For all of its many excellent albums, Smithsonian Folkways is also a treasure trove of non-musical documents, from collected interviews and statements from Angela Davis to a lecture about Eugene V. Debs by a young Bernie Sanders. This 1958 record of North American native frogs sounds—tree frogs, bullfrogs, spring peepers, desert toads, and dozens more—endures as one of the label’s best-known entries in that category. “[Asch] was trying to create a sound encyclopedia of the world. That’s why, in addition to music, we have frog noises, trains, political speeches, things like that,” Place says.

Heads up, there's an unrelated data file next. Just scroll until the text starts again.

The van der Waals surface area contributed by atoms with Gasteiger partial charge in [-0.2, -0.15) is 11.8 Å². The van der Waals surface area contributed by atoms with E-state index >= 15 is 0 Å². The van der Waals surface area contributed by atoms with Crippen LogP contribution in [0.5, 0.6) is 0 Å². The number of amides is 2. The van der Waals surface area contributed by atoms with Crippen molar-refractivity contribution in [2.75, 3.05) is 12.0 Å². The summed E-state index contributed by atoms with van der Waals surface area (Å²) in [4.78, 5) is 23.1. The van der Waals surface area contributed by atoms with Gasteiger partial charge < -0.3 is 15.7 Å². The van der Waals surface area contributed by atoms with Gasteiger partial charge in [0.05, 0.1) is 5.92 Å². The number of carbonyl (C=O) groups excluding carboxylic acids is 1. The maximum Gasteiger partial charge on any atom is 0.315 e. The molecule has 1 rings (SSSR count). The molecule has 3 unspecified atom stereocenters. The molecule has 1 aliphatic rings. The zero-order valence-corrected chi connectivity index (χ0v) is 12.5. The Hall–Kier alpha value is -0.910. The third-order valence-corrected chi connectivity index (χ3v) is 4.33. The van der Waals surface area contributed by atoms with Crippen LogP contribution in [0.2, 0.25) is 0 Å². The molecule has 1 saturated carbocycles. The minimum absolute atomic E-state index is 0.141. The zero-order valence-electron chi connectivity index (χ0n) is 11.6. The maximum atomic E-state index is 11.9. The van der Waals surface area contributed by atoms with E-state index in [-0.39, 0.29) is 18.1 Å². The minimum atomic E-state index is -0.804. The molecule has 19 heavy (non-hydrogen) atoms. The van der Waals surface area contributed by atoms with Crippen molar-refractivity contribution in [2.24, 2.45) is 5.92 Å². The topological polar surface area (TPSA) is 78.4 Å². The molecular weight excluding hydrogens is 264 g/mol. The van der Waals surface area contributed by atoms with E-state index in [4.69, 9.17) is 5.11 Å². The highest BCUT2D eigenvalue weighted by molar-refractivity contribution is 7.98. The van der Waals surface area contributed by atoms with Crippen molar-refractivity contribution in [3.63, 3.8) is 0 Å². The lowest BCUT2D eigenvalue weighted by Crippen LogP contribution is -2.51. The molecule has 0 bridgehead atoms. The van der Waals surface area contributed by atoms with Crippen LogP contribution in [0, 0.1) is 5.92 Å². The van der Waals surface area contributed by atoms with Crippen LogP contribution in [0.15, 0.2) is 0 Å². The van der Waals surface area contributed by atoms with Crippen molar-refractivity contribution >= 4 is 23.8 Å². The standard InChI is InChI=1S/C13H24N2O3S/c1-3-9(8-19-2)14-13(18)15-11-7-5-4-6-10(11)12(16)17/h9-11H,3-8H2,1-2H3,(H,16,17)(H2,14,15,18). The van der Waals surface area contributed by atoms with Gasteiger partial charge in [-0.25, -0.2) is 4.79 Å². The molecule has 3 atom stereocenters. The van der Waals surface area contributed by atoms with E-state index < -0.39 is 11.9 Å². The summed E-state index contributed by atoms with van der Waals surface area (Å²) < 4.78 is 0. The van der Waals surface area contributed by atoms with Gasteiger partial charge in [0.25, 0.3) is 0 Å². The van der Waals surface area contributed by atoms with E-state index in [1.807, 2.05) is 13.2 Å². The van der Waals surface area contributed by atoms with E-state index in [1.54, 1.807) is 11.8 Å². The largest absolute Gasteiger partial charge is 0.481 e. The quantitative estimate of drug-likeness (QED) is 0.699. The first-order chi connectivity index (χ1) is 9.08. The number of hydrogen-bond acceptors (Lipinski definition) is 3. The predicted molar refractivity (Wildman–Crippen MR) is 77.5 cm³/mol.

-Allison Hussey


  1. Emani Love
    Posted August 26, 2018 at 5:25 pm | Permalink

    So informative and interactive! Gratitude. <3

  2. Posted August 23, 2018 at 7:29 am | Permalink

    Great, now I have to find the time to go through everything on their page. THANKS A LOT!
    (Seriously thanks a lot. this is amazing)